The public and secret keys of the signature scheme are now, respectively, given by the pairs of (e,y) and (d,x).

2.3. Signature Generation Phase

To create a signature for the message M, 1<M<n, the signer first hashes the message to obtain h(M). Next, the signer randomly chooses a secret integer, r, 1<r<n such that gcd(r,  n)=1 and then computes Kgr(modp). The signer does the following steps.

Solve Krγ2modn and xξ2modn for γ and ξ.

Compute s1(γ-ξh(M))d  modn and s2(γ+ξh(M))dmodn.

Calculate vs1s2  (modn).

Then the original signer publishes (K,v) as the signature of the message M.

2.4. Signature Verification Phase

The verifier confirms the validity of the signature (K,  v) for M as follows.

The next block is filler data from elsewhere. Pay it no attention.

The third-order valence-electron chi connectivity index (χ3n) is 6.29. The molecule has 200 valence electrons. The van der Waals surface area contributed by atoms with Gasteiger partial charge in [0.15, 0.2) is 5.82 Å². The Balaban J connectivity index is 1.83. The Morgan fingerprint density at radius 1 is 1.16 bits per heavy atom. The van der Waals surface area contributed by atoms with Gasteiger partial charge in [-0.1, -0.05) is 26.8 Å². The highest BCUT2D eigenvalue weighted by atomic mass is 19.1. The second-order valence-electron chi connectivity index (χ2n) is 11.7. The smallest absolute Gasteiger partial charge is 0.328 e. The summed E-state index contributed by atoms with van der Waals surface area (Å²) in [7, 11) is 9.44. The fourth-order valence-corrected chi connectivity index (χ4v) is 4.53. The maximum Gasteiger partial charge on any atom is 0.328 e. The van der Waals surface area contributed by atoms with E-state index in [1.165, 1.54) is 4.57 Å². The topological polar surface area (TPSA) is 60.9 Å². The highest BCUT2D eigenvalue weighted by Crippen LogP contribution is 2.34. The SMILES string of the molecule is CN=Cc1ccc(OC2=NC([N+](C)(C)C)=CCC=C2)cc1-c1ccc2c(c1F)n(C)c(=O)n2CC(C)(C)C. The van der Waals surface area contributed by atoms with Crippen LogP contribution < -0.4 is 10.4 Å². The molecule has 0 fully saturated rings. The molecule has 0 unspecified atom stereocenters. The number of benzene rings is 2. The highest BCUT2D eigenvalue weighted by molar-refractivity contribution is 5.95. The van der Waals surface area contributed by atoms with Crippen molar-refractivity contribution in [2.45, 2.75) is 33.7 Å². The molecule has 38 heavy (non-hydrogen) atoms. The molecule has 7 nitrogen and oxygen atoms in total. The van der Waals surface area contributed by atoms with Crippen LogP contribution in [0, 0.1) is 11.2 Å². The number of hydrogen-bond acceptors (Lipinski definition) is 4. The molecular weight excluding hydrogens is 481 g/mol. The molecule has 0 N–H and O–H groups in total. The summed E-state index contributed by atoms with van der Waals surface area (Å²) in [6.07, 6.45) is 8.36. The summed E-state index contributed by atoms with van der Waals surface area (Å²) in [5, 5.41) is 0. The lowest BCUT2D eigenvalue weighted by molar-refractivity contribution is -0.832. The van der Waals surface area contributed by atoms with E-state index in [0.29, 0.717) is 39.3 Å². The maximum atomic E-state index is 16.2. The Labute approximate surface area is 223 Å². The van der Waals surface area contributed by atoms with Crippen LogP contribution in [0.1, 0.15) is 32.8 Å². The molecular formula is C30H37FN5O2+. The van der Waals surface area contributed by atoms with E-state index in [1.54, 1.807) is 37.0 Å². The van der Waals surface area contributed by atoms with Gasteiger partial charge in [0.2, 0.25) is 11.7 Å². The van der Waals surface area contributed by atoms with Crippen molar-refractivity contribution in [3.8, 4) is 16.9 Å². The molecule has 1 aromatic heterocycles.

Compute λve  modn and ηh(M)2  modn.

Check the equality gλKKy-η  modp.

If the equality in (2) holds, then validates the signature otherwise rejects it.

Theorem 1.

Following the applied protocol, then the verification in the Signature Verification Phase is correct.

Proof.

The equation in (2) in Signature Verification Phase is true for valid signatures since gλgveg(s1s2)eg(γ2-ξ2(h(M))2)gKr-xηKKy-η(modp).

3. Security and Performance Analyses3.1. Security Considerations

Now we will show some possible attacks by which an adversary (Adv) may try to take down the proposed signature scheme. We define each attack and provide an analysis of why each attack would fail.

3.1.1. Attack 1

Adv wishes to obtain all secret keys using all information that is available from the system. In this case, Adv needs to solve FAC and DL problems, which is clearly infeasible.

3.1.2. Attack 2